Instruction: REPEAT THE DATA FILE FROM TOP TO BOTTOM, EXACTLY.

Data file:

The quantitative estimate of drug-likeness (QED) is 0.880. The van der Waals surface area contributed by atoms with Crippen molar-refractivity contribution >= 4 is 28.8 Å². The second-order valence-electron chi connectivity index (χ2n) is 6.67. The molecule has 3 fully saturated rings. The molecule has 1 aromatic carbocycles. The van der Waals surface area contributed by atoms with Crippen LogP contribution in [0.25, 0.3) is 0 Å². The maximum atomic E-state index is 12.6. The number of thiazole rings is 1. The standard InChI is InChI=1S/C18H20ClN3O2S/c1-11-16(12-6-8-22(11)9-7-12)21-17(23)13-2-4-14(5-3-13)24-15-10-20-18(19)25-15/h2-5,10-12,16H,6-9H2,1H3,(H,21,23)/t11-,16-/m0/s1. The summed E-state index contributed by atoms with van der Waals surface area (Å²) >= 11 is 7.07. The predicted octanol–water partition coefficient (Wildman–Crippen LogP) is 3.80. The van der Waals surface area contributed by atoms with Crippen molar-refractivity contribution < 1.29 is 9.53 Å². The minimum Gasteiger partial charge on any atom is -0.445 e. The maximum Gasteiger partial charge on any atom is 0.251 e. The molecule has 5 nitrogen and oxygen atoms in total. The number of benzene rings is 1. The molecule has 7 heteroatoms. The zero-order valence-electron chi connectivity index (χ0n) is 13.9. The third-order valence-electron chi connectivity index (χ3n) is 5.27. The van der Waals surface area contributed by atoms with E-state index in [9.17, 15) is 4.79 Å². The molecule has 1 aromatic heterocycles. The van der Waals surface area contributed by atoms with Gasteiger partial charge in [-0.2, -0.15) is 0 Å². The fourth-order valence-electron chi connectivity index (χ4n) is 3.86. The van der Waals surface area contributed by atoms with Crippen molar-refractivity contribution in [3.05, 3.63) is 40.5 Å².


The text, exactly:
The quantitative estimate of drug-likeness (QED) is 0.880. The van der Waals surface area contributed by atoms with Crippen molar-refractivity contribution >= 4 is 28.8 Å². The second-order valence-electron chi connectivity index (χ2n) is 6.67. The molecule has 3 fully saturated rings. The molecule has 1 aromatic carbocycles. The van der Waals surface area contributed by atoms with Crippen LogP contribution in [0.25, 0.3) is 0 Å². The maximum atomic E-state index is 12.6. The number of thiazole rings is 1. The standard InChI is InChI=1S/C18H20ClN3O2S/c1-11-16(12-6-8-22(11)9-7-12)21-17(23)13-2-4-14(5-3-13)24-15-10-20-18(19)25-15/h2-5,10-12,16H,6-9H2,1H3,(H,21,23)/t11-,16-/m0/s1. The summed E-state index contributed by atoms with van der Waals surface area (Å²) >= 11 is 7.07. The predicted octanol–water partition coefficient (Wildman–Crippen LogP) is 3.80. The van der Waals surface area contributed by atoms with Crippen molar-refractivity contribution < 1.29 is 9.53 Å². The minimum Gasteiger partial charge on any atom is -0.445 e. The maximum Gasteiger partial charge on any atom is 0.251 e. The molecule has 5 nitrogen and oxygen atoms in total. The number of benzene rings is 1. The molecule has 7 heteroatoms. The zero-order valence-electron chi connectivity index (χ0n) is 13.9. The third-order valence-electron chi connectivity index (χ3n) is 5.27. The van der Waals surface area contributed by atoms with E-state index in [9.17, 15) is 4.79 Å². The molecule has 1 aromatic heterocycles. The van der Waals surface area contributed by atoms with Gasteiger partial charge in [-0.2, -0.15) is 0 Å². The fourth-order valence-electron chi connectivity index (χ4n) is 3.86. The van der Waals surface area contributed by atoms with Crippen molar-refractivity contribution in [3.05, 3.63) is 40.5 Å².